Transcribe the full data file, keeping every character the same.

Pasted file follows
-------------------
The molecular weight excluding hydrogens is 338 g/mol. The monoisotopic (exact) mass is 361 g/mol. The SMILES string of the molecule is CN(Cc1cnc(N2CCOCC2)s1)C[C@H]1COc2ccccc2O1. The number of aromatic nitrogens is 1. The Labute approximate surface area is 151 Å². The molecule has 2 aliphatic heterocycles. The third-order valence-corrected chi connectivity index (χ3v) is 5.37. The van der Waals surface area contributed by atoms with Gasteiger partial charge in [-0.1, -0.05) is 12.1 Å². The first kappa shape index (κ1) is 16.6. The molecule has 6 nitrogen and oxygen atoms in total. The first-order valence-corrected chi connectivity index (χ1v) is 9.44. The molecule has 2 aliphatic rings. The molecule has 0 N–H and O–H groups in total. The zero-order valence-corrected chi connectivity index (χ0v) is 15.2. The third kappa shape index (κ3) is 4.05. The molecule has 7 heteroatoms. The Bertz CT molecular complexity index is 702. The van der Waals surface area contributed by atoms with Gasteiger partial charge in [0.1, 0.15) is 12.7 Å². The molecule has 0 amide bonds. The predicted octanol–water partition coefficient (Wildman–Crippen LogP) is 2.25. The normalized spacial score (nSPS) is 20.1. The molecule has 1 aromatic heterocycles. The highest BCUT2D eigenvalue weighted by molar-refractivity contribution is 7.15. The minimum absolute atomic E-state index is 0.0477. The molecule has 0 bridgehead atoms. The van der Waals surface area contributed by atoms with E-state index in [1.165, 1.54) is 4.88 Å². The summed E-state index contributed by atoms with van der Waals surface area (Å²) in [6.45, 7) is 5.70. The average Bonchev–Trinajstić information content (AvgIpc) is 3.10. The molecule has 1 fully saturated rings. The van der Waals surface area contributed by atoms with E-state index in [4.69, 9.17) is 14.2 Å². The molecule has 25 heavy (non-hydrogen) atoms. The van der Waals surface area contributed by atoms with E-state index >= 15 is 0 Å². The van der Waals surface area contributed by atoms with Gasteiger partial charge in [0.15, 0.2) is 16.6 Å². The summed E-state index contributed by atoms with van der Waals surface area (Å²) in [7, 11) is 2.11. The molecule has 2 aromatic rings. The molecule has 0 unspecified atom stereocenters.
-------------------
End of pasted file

The molecular weight excluding hydrogens is 338 g/mol. The monoisotopic (exact) mass is 361 g/mol. The SMILES string of the molecule is CN(Cc1cnc(N2CCOCC2)s1)C[C@H]1COc2ccccc2O1. The number of aromatic nitrogens is 1. The Labute approximate surface area is 151 Å². The molecule has 2 aliphatic heterocycles. The third-order valence-corrected chi connectivity index (χ3v) is 5.37. The van der Waals surface area contributed by atoms with Gasteiger partial charge in [-0.1, -0.05) is 12.1 Å². The first kappa shape index (κ1) is 16.6. The molecule has 6 nitrogen and oxygen atoms in total. The first-order valence-corrected chi connectivity index (χ1v) is 9.44. The molecule has 2 aliphatic rings. The molecule has 0 N–H and O–H groups in total. The zero-order valence-corrected chi connectivity index (χ0v) is 15.2. The third kappa shape index (κ3) is 4.05. The molecule has 7 heteroatoms. The Bertz CT molecular complexity index is 702. The van der Waals surface area contributed by atoms with Gasteiger partial charge in [0.1, 0.15) is 12.7 Å². The molecule has 0 amide bonds. The predicted octanol–water partition coefficient (Wildman–Crippen LogP) is 2.25. The normalized spacial score (nSPS) is 20.1. The molecule has 1 aromatic heterocycles. The highest BCUT2D eigenvalue weighted by molar-refractivity contribution is 7.15. The minimum absolute atomic E-state index is 0.0477. The molecule has 0 bridgehead atoms. The van der Waals surface area contributed by atoms with E-state index in [1.165, 1.54) is 4.88 Å². The summed E-state index contributed by atoms with van der Waals surface area (Å²) in [6.45, 7) is 5.70. The average Bonchev–Trinajstić information content (AvgIpc) is 3.10. The molecule has 1 fully saturated rings. The van der Waals surface area contributed by atoms with E-state index in [4.69, 9.17) is 14.2 Å². The molecule has 25 heavy (non-hydrogen) atoms. The van der Waals surface area contributed by atoms with E-state index >= 15 is 0 Å². The van der Waals surface area contributed by atoms with Gasteiger partial charge in [0.15, 0.2) is 16.6 Å². The summed E-state index contributed by atoms with van der Waals surface area (Å²) in [7, 11) is 2.11. The molecule has 2 aromatic rings. The molecule has 0 unspecified atom stereocenters.